Mr Lotter noted that one result of the booming Trump economy is a shortage of qualified labor. He noted that there are now more open jobs than there are people available to fill them. He also pointed to the low unemployment number, combined with steadily increasing wages and assessed that employers are now having to go the extra mile to recruit employees.

Here is the exciting part. President Trump’s economy has encouraged employers to reverse a bad trend in our economy. Employers are now bringing on board new people who might not have all the required skill sets. Labor is now so valuable, that employers are much more willing to incur the expense of training new employees. This is huge. It has now become an “employee’s market.”

Of course, particular insight came from President Trump’s head campaign communications guy. So, I had to do a little due diligence. Here is what I’ve found.

Lotter is right and this trend has been going on since at least last year.

In an August, 2019 article, CNBC, certainly no Trump fan club writes;

Job seekers have the upper hand in today’s labor market — so much so that employers are beginning to be more flexible in order to bring on new talent.

“To compete in today’s tight labor market, employers across industries are becoming more flexible with their job requirements,” said Amy Glaser, senior vice president of Adecco USA, in a release. “In many cases employers are bringing in talent that may not have all the skills needed and then upskilling or training candidates to complete job-specific tasks.”

Read: More than 60% of employers are now willing to hire applicants with less than the required work experience

One article doesn’t constitute a trend so I looked over at Career Builder a job search site, and found a March 2019 piece.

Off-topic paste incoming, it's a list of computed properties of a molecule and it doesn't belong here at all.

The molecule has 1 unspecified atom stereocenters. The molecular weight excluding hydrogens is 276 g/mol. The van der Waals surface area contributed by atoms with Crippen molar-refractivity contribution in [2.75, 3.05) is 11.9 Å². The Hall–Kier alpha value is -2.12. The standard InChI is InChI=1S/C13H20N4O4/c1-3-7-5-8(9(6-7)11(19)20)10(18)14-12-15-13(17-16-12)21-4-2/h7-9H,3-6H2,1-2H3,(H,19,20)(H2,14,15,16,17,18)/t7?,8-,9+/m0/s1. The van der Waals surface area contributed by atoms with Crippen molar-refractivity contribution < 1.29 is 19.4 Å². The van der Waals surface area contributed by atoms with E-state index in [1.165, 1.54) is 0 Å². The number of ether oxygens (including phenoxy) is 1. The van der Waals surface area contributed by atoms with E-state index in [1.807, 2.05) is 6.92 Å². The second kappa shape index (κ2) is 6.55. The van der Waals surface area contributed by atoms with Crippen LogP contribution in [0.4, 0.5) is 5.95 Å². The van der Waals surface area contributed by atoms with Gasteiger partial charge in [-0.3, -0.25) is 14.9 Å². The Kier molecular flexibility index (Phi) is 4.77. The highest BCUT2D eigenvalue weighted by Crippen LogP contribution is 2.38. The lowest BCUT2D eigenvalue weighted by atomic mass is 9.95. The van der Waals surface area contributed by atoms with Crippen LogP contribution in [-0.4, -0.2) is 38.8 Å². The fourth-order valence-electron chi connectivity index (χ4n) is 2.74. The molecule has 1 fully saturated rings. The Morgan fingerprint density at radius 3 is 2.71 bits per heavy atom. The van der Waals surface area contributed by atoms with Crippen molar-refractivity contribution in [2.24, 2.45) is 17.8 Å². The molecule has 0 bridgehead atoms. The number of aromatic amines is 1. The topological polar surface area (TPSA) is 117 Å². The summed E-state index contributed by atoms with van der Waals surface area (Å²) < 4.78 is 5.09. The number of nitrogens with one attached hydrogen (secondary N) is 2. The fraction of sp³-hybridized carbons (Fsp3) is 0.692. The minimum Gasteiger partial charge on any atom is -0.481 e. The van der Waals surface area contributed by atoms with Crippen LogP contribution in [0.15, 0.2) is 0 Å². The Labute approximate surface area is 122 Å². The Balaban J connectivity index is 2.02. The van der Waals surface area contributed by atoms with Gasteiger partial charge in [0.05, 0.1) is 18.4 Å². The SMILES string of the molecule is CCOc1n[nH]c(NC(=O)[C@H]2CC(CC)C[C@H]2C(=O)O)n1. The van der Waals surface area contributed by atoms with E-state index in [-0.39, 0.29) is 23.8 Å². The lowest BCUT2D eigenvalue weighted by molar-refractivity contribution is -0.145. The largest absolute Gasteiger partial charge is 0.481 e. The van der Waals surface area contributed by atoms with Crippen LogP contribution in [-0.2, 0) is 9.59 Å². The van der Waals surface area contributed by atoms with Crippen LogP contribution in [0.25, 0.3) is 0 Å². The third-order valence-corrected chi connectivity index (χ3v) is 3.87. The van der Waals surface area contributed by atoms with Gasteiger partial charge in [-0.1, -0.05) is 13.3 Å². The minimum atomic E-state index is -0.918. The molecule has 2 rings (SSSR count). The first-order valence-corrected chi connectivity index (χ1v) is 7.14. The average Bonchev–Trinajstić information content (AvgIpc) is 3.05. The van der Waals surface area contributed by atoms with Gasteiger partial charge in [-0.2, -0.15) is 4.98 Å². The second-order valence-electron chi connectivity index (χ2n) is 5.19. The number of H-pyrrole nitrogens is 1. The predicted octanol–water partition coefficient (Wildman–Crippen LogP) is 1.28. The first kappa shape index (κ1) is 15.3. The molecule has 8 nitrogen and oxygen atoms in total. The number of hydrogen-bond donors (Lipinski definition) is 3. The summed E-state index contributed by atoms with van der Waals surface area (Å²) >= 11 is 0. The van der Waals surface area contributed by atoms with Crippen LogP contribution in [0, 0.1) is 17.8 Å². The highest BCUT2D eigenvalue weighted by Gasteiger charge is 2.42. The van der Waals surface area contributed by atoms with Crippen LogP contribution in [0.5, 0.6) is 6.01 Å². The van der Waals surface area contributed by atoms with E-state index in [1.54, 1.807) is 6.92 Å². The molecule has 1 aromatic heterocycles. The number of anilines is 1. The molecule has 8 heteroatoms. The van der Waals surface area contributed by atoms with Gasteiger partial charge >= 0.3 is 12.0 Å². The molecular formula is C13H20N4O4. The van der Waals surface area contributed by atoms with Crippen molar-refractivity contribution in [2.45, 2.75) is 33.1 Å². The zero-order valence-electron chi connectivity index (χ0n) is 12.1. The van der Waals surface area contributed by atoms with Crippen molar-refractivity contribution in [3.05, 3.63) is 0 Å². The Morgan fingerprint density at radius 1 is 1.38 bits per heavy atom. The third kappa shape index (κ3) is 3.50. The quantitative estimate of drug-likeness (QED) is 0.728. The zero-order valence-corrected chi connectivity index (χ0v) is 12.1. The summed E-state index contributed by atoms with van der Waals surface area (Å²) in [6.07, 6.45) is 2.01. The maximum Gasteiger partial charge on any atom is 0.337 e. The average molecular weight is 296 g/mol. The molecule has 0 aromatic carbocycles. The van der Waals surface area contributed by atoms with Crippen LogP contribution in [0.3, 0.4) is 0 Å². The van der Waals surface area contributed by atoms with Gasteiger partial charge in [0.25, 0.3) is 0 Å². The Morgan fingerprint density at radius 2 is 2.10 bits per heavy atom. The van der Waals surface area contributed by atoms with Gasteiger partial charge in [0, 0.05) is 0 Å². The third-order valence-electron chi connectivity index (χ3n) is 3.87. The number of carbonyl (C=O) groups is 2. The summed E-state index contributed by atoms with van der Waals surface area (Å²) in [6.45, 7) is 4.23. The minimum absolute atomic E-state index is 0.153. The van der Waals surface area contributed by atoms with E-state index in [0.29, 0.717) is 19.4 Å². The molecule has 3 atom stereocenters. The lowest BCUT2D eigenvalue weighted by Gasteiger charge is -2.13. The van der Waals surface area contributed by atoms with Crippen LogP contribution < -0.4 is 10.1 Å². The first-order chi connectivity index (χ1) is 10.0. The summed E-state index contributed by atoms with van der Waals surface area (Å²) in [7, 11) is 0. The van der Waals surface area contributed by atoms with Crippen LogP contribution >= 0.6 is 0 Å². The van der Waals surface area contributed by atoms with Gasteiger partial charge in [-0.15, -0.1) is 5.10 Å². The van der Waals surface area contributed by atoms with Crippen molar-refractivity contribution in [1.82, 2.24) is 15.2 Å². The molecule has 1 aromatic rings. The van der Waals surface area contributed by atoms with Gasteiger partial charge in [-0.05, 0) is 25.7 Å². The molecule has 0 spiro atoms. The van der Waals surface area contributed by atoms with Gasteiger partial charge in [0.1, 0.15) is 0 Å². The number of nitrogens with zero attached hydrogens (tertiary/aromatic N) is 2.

we’ve found that 59 percent of employers plan to train and hire workers who may not be 100 percent qualified but have potential,” said Irina Novoselsky, CEO of CareerBuilder.

Read: Forty Percent of Employers Plan to Hire Full-Time Workers This Year, Forty-Seven Percent Recruiting Part-Time Workers

Another side benefit to this, is for minority candidates who might have heretofore been overlooked due to lack of the proper skill sets. Companies that have made the decision to hire less than optimally skilled workers now have no excuse to not give minority candidates a closer look.

Success begets success. Given the speed and degree to which all this is coming together, I’d be surprised if The President didn’t announce that we have a vaccine for the Corona Virus and distribution begins iN 7 days.

Here are some pieces on Trump Trade Policy that relate to this article.

Read: A Different Aspect of Tariffs

Read: The First Pinholes in the Dike

Read: Another Pinhole in the Dike

**David Webb can be found M-F from 9:00 AM ‘til Noon on Sirius 125.

Mike Ford
Mike Ford, a retired Infantry Officer, writes on Military, Foreign Affairs and occasionally dabbles in Political and Economic matters.